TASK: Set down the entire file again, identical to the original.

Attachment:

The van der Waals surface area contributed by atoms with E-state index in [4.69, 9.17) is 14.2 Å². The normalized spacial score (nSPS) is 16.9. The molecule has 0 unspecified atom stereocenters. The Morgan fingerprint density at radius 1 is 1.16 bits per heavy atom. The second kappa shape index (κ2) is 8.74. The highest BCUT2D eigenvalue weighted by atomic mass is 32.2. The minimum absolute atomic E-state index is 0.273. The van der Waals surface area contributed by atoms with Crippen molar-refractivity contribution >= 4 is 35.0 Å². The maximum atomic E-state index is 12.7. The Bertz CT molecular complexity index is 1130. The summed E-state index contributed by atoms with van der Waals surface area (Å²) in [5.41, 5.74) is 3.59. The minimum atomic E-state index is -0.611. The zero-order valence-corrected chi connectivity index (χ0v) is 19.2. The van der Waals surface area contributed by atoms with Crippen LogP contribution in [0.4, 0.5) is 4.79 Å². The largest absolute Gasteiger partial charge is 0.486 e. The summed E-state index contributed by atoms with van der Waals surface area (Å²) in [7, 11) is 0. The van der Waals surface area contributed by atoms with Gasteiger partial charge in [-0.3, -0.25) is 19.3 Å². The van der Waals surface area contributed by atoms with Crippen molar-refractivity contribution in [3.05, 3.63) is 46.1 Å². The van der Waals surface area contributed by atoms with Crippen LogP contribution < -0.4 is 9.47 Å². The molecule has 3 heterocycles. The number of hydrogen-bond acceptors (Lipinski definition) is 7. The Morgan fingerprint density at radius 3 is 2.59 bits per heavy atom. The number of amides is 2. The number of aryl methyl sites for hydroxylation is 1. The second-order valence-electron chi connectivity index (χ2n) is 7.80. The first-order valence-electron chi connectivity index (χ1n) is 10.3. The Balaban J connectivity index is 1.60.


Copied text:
The van der Waals surface area contributed by atoms with E-state index in [4.69, 9.17) is 14.2 Å². The normalized spacial score (nSPS) is 16.9. The molecule has 0 unspecified atom stereocenters. The Morgan fingerprint density at radius 1 is 1.16 bits per heavy atom. The second kappa shape index (κ2) is 8.74. The highest BCUT2D eigenvalue weighted by atomic mass is 32.2. The minimum absolute atomic E-state index is 0.273. The van der Waals surface area contributed by atoms with Crippen molar-refractivity contribution >= 4 is 35.0 Å². The maximum atomic E-state index is 12.7. The Bertz CT molecular complexity index is 1130. The summed E-state index contributed by atoms with van der Waals surface area (Å²) in [5.41, 5.74) is 3.59. The minimum atomic E-state index is -0.611. The zero-order valence-corrected chi connectivity index (χ0v) is 19.2. The van der Waals surface area contributed by atoms with Crippen LogP contribution in [0.4, 0.5) is 4.79 Å². The largest absolute Gasteiger partial charge is 0.486 e. The summed E-state index contributed by atoms with van der Waals surface area (Å²) in [7, 11) is 0. The van der Waals surface area contributed by atoms with Gasteiger partial charge in [-0.3, -0.25) is 19.3 Å². The van der Waals surface area contributed by atoms with Crippen molar-refractivity contribution in [3.05, 3.63) is 46.1 Å². The van der Waals surface area contributed by atoms with Crippen LogP contribution < -0.4 is 9.47 Å². The molecule has 3 heterocycles. The number of hydrogen-bond acceptors (Lipinski definition) is 7. The Morgan fingerprint density at radius 3 is 2.59 bits per heavy atom. The number of amides is 2. The number of aryl methyl sites for hydroxylation is 1. The second-order valence-electron chi connectivity index (χ2n) is 7.80. The first-order valence-electron chi connectivity index (χ1n) is 10.3. The Balaban J connectivity index is 1.60.